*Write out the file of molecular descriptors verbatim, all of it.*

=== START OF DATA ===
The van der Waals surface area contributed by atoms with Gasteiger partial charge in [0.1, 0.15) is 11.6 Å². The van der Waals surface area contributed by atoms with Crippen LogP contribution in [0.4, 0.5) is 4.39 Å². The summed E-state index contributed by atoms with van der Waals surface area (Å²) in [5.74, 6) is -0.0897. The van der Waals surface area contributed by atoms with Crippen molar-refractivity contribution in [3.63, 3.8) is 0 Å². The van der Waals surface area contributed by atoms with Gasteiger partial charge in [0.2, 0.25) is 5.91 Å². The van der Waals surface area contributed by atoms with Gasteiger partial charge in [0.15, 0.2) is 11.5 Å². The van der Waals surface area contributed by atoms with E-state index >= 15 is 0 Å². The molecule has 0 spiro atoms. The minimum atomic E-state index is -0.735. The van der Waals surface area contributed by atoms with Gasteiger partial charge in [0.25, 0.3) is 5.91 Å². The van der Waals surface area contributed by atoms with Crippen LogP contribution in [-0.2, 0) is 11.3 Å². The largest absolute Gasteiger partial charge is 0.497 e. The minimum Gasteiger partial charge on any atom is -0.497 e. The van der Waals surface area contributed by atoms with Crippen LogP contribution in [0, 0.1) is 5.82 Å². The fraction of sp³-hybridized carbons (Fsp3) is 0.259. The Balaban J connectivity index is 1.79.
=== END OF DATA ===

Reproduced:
The van der Waals surface area contributed by atoms with Gasteiger partial charge in [0.1, 0.15) is 11.6 Å². The van der Waals surface area contributed by atoms with Crippen LogP contribution in [0.4, 0.5) is 4.39 Å². The summed E-state index contributed by atoms with van der Waals surface area (Å²) in [5.74, 6) is -0.0897. The van der Waals surface area contributed by atoms with Crippen molar-refractivity contribution in [3.63, 3.8) is 0 Å². The van der Waals surface area contributed by atoms with Gasteiger partial charge in [0.2, 0.25) is 5.91 Å². The van der Waals surface area contributed by atoms with Gasteiger partial charge in [0.15, 0.2) is 11.5 Å². The van der Waals surface area contributed by atoms with E-state index >= 15 is 0 Å². The molecule has 0 spiro atoms. The minimum atomic E-state index is -0.735. The van der Waals surface area contributed by atoms with Gasteiger partial charge in [0.25, 0.3) is 5.91 Å². The van der Waals surface area contributed by atoms with Crippen LogP contribution in [-0.2, 0) is 11.3 Å². The largest absolute Gasteiger partial charge is 0.497 e. The minimum Gasteiger partial charge on any atom is -0.497 e. The van der Waals surface area contributed by atoms with Crippen LogP contribution in [0, 0.1) is 5.82 Å². The fraction of sp³-hybridized carbons (Fsp3) is 0.259. The Balaban J connectivity index is 1.79.